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What Vatican II said about abortion


Lothar Wolleh | CC BY-SA 3.0

Philip Kosloski - published on 01/11/22

The Second Vatican Council was clear in its teaching on the value of every human life, from conception to natural death.

While the modern world is continually changing its values depending on what’s popular at the moment, the Catholic Church has never ceased in its defense of every human life, from conception to natural death.

This includes the Second Vatican Council, which did not soften Church teaching, but reinforced it.

In particular, Vatican II was strong in its opposition to abortion, as well as all offenses against human life. The Church’s stance is laid out in the document Gaudium et Spes.

Coming down to practical and particularly urgent consequences, this council lays stress on reverence for man; everyone must consider his every neighbor without exception as another self, taking into account first of all His life and the means necessary to living it with dignity … Furthermore, whatever is opposed to life itself, such as any type of murder, genocide, abortion, euthanasia or willful self-destruction, whatever violates the integrity of the human person … all these things and others of their like are infamies indeed. They poison human society, but they do more harm to those who practice them than those who suffer from the injury. Moreover, they are supreme dishonor to the Creator.

Gaudium et Spes, 27

The ministry of safeguarding life

Not only did the Church speak out against abortion, but also the “ministry” of safeguarding life, placing upon all Catholics an obligation to do everything in their power to protect life.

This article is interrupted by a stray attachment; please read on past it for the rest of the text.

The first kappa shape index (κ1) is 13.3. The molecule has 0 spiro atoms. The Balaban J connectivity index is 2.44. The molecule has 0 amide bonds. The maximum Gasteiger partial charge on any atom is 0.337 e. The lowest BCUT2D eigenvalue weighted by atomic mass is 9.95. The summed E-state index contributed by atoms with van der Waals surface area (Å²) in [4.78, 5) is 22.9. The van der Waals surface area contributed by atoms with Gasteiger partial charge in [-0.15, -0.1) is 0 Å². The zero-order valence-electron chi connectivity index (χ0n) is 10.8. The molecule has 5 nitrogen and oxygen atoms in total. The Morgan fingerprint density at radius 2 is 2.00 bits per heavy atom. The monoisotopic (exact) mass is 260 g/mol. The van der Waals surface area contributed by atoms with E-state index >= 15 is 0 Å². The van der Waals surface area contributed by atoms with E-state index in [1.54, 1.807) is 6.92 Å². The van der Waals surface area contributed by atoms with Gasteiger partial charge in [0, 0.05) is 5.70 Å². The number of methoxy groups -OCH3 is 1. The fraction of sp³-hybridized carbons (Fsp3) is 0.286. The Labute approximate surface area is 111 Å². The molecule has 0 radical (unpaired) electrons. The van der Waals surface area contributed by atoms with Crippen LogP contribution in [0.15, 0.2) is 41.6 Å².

For God, the Lord of life, has conferred on men the surpassing ministry of safeguarding life in a manner which is worthy of man. Therefore from the moment of its conception life must be guarded with the greatest care while abortion and infanticide are unspeakable crimes.

Gaudium et Spes, 51

One of the most important ways to safeguard human life at conception is to simultaneously protect the dignity of marital love.

Hence when there is question of harmonizing conjugal love with the responsible transmission of life, the moral aspects of any procedure does not depend solely on sincere intentions or on an evaluation of motives, but must be determined by objective standards. These, based on the nature of the human person and his acts, preserve the full sense of mutual self-giving and human procreation in the context of true love. Such a goal cannot be achieved unless the virtue of conjugal chastity is sincerely practiced. Relying on these principles, sons of the Church may not undertake methods of birth control which are found blameworthy by the teaching authority of the Church in its unfolding of the divine law.

Gaudium et Spes, 51

This is no small task, but every Catholic can rest assured that the Church has not, and will not be changing her stance on such an issue.

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